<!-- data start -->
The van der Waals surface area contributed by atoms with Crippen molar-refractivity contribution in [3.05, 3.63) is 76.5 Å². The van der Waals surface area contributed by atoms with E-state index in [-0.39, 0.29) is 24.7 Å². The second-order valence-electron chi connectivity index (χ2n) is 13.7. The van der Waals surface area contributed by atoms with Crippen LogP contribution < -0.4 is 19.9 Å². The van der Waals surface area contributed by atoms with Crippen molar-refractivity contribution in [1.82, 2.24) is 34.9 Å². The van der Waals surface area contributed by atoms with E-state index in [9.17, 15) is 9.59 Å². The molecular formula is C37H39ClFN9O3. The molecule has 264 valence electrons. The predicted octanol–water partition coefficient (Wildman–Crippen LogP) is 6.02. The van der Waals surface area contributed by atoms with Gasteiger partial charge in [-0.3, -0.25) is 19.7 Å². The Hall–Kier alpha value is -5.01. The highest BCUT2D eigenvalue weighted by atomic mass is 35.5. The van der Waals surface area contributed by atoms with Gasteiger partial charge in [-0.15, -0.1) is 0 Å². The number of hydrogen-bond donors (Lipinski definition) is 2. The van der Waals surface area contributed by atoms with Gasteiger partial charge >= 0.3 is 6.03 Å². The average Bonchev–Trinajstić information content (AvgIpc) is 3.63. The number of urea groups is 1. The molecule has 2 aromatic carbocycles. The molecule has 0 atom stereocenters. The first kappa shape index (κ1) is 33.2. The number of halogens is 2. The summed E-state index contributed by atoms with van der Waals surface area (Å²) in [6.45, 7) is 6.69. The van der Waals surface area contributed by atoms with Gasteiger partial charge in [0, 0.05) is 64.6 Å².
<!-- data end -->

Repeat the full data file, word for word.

The van der Waals surface area contributed by atoms with Crippen molar-refractivity contribution in [3.05, 3.63) is 76.5 Å². The van der Waals surface area contributed by atoms with E-state index in [-0.39, 0.29) is 24.7 Å². The second-order valence-electron chi connectivity index (χ2n) is 13.7. The van der Waals surface area contributed by atoms with Crippen LogP contribution < -0.4 is 19.9 Å². The van der Waals surface area contributed by atoms with Crippen molar-refractivity contribution in [1.82, 2.24) is 34.9 Å². The van der Waals surface area contributed by atoms with E-state index in [9.17, 15) is 9.59 Å². The molecular formula is C37H39ClFN9O3. The molecule has 264 valence electrons. The predicted octanol–water partition coefficient (Wildman–Crippen LogP) is 6.02. The van der Waals surface area contributed by atoms with Gasteiger partial charge in [-0.3, -0.25) is 19.7 Å². The Hall–Kier alpha value is -5.01. The highest BCUT2D eigenvalue weighted by atomic mass is 35.5. The van der Waals surface area contributed by atoms with Gasteiger partial charge in [-0.15, -0.1) is 0 Å². The number of hydrogen-bond donors (Lipinski definition) is 2. The van der Waals surface area contributed by atoms with Gasteiger partial charge >= 0.3 is 6.03 Å². The average Bonchev–Trinajstić information content (AvgIpc) is 3.63. The number of urea groups is 1. The molecule has 2 aromatic carbocycles. The molecule has 0 atom stereocenters. The first kappa shape index (κ1) is 33.2. The number of halogens is 2. The summed E-state index contributed by atoms with van der Waals surface area (Å²) in [6.45, 7) is 6.69. The van der Waals surface area contributed by atoms with Gasteiger partial charge in [0, 0.05) is 64.6 Å².